Enterprise social collaboration software, which offer Facebook and Twitter-like capabilities adapted for workplaces, will grow strongly in the coming years, eclipsing demand for more traditional communications and collaboration products, according to a new study from Forrester Research.
Organisations will increase their spending on enterprise social collaboration software at a compound annual growth rate of 61 percent through 2016, a year in which the market for these products will reach $6.4 billion (£4 billion), compared with $600 million last year.
Simultaneously, demand for unified communications and collaboration products that offer IM, audio calls, online meetings and video conferencing, will start to drop overall in 2014 because, unlike enterprise social software, they don't help employees discover peers outside of their work groups with expertise they need to tap, according to Forrester's report "Social Enterprise Apps Redefine Collaboration," published this week.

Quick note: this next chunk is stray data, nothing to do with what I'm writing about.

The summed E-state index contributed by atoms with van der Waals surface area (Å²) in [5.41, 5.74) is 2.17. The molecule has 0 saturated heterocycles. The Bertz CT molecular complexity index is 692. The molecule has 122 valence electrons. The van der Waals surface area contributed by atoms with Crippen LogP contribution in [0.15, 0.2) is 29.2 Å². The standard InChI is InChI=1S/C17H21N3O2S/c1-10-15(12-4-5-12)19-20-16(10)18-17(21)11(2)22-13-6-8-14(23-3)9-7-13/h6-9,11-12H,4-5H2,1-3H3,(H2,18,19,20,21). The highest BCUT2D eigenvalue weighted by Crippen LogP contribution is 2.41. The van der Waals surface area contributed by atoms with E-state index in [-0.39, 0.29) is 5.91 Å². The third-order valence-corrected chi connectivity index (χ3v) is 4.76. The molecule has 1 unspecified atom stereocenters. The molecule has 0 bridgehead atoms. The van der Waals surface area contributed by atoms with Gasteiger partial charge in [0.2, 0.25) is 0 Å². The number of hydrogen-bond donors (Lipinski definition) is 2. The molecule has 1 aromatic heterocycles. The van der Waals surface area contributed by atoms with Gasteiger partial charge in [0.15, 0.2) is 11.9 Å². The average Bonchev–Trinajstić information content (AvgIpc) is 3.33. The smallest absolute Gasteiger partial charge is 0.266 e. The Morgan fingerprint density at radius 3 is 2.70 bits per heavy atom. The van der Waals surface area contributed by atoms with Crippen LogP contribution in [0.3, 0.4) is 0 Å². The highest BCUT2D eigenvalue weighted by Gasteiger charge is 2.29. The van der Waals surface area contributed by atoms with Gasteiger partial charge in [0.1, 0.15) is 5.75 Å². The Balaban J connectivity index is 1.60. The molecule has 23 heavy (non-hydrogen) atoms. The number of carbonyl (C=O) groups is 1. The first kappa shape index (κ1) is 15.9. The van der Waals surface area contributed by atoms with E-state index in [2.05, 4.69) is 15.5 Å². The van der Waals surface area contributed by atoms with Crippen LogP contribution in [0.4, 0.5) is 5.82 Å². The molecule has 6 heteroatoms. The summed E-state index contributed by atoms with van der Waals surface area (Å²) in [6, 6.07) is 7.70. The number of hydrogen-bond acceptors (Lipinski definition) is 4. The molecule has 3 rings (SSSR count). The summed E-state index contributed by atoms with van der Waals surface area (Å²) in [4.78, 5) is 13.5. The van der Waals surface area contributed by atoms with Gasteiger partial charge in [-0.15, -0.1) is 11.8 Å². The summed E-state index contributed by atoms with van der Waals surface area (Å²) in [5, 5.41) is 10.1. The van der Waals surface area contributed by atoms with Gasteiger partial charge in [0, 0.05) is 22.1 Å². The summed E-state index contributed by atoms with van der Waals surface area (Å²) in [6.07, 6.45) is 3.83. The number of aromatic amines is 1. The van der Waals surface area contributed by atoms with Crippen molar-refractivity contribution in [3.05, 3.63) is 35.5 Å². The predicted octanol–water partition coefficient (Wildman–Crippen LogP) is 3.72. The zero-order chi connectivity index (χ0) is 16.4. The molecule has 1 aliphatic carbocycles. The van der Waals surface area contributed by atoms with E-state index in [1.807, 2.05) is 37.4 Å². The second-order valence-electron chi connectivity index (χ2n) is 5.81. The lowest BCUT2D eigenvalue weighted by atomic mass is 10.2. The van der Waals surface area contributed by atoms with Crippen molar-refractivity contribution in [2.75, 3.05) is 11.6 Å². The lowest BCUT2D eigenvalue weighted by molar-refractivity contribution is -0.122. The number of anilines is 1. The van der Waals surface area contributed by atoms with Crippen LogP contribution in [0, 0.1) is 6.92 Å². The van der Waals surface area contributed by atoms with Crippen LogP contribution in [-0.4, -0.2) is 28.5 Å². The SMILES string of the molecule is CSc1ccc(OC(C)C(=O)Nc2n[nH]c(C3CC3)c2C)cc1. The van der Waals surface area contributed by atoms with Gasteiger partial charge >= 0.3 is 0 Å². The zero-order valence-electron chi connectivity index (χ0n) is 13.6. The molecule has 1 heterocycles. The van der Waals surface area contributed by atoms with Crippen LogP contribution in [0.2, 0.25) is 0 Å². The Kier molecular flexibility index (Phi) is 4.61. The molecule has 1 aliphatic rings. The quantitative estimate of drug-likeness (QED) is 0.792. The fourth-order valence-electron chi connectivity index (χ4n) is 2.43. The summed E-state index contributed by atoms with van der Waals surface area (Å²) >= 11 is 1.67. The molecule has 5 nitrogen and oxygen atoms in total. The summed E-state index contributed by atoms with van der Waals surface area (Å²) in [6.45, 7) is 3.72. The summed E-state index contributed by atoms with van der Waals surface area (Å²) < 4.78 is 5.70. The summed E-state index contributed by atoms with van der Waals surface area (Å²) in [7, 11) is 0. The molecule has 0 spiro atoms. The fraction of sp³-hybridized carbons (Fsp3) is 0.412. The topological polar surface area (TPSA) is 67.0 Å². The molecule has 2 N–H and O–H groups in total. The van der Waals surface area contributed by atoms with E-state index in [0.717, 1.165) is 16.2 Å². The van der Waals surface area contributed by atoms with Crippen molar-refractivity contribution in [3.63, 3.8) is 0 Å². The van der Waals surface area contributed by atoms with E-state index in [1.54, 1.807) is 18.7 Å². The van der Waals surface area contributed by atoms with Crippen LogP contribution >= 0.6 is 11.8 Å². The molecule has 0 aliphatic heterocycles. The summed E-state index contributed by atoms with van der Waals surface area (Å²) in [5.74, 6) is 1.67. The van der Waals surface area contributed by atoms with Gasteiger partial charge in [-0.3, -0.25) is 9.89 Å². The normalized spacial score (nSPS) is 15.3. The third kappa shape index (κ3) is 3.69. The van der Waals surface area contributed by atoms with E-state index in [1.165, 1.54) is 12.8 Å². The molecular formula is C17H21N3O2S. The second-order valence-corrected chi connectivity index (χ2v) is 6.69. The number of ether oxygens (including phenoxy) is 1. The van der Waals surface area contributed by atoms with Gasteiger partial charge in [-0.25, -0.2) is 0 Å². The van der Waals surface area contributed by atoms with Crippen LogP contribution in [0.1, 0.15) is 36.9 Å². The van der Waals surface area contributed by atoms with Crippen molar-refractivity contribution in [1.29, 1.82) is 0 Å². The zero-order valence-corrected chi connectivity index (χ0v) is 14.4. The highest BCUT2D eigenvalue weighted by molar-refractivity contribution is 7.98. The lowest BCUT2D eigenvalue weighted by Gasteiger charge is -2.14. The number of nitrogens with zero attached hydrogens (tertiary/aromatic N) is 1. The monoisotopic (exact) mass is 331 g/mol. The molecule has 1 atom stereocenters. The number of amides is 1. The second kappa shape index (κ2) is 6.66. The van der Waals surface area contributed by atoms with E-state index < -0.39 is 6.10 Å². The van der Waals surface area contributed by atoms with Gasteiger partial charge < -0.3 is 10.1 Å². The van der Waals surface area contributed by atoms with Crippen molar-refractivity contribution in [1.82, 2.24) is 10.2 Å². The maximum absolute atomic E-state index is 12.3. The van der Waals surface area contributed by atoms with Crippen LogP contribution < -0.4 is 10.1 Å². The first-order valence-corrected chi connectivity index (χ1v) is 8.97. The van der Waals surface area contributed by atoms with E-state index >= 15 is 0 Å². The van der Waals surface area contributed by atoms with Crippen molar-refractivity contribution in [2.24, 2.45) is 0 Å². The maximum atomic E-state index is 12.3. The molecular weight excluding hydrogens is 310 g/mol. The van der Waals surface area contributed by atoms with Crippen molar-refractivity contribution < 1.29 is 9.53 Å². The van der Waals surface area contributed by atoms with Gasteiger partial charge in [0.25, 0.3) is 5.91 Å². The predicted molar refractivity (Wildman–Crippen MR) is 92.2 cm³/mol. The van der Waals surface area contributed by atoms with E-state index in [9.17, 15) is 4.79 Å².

"By creating a social layer between information workers and the applications and communications infrastructure, social enterprise apps will overcome the adoption malaise that has affected UC&C," wrote Forrester analyst Henry Dewing.
Over the years, companies have invested in a variety of tools for increasing employee productivity, like email, IM, VoIP, UC&C, videoconferencing and collaboration software platforms but these tools have not meet those expectations, according to the report.
"Forrester believes that a new generation of social enterprise apps will finally deliver the productivity businesses desire by systematically grouping and rating people, information, and processes required to answer business needs," Dewing wrote.
Currently, there are vendors that focus solely on providing enterprise social software, like Jive Software, NewsGator, SocialText, Yammer and Telligent, while others are adding these capabilities to broader stacks, as Microsoft and IBM are doing in their collaboration platforms, and SAP and Salesforce.com in their enterprise business applications, and Cisco in its communications products, according to Forrester.
Although enterprise social collaboration products have been around for about five years, only 12 percent of information workers have access to enterprise social collaboration software, and only 8 percent of them use it at least once a week, according to the report.